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Monday, February 17, 2014

Three types of grain offerings

Leviticus 2:1 “‘When anyone offers an offering of a meal offering to Yahweh, his offering shall be of fine flour. He shall pour oil on it, and put frankincense on it.
4 “‘When you offer an offering of a meal offering baked in the oven, it shall be unleavened cakes of fine flour mixed with oil, or unleavened wafers anointed with oil.
14 “‘If you offer a meal offering of first fruits to Yahweh, you shall offer for the meal offering of your first fruits grain in the ear parched with fire, bruised grain of the fresh ear. (World English Bible, public domain)

There were three types of meal (or grain) offerings specified in Leviticus 2. One was of recently harvested grain, presumably wheat (corn did not grow in the Old World at that time). One was of flour, ground up grain. One was of baked goods, flour with oil added to it. (The King James version of the Bible uses "meat" in Leviticus 2, but meat, in the culture in which the KJV was translated, meant "food, of any kind.")

Note that, for two of these, it was not "if you offer," but "when you offer." This wasn't a choice. Why the third type was optional, I don't know.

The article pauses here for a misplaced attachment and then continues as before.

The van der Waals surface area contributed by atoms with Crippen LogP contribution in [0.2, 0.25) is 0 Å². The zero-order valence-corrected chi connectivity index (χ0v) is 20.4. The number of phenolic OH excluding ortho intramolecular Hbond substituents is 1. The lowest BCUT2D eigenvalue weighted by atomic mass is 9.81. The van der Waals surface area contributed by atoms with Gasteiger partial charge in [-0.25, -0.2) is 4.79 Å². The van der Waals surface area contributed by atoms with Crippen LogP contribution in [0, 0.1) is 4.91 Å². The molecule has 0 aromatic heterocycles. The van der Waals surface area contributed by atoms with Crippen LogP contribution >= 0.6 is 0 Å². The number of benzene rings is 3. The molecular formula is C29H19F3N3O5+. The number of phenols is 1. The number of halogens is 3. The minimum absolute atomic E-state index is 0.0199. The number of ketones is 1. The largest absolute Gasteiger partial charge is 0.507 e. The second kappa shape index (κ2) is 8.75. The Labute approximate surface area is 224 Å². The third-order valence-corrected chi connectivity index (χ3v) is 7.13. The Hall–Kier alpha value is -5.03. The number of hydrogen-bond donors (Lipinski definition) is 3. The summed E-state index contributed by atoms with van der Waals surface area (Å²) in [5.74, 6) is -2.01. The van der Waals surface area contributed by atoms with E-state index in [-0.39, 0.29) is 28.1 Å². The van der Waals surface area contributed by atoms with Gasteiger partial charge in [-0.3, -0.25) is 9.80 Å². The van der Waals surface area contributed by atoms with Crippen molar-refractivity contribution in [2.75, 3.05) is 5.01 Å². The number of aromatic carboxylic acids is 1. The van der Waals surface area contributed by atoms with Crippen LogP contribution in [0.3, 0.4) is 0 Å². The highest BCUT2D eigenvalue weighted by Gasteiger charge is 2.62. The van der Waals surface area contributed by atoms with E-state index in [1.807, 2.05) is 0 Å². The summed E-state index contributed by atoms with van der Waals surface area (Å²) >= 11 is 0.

Leviticus 2 includes some other requirements, which aren't quoted above. No yeast was to be added to the grain. No honey was to be added to the grain. All grain offerings were to have salt added to them. I don't know why God specified these requirements, but God is God, and no doubt He had his reasons, which, perhaps, were obvious to people living in the culture of that time.

Why three types of offerings? Again, I don't know. But, it occurs to me, these might be taken as symbolic of the Christian life. We need to offer ourselves to Christ as Lord when we first come to belief -- first fruits. We need to continue doing so as we become more mature in the Christian life -- ground into fine flour. And we need to continue serving Christ until the end -- baked in the oven, mixed with oil, ready to eat.

There is a discussion of the grain offerings here. It's a pretty good discussion, with some speculation, about the significance of the grain offerings, for the Israelites and for us. (Unfortunately, the author confuses "principal" and "principle.") One thing that the article said struck me. That was that Moses gave these commands to the people in the desert, where wheat would have been hard to come by. Manna, on the other hand, would have been easy to come by, but there was no requirement of a manna offering. See also the Jamieson, Fausset and Brown commentary on Exodus 2. Both these sources offer opinions on why honey and yeast (leaven) were prohibited, and why salt was required. Leviticus 6 has a section on the grain offerings, but it doesn't add much to Leviticus 2.

Remember that Christ used a story about wheat as a parable of winning others to the Kingdom.

Thanks for reading!

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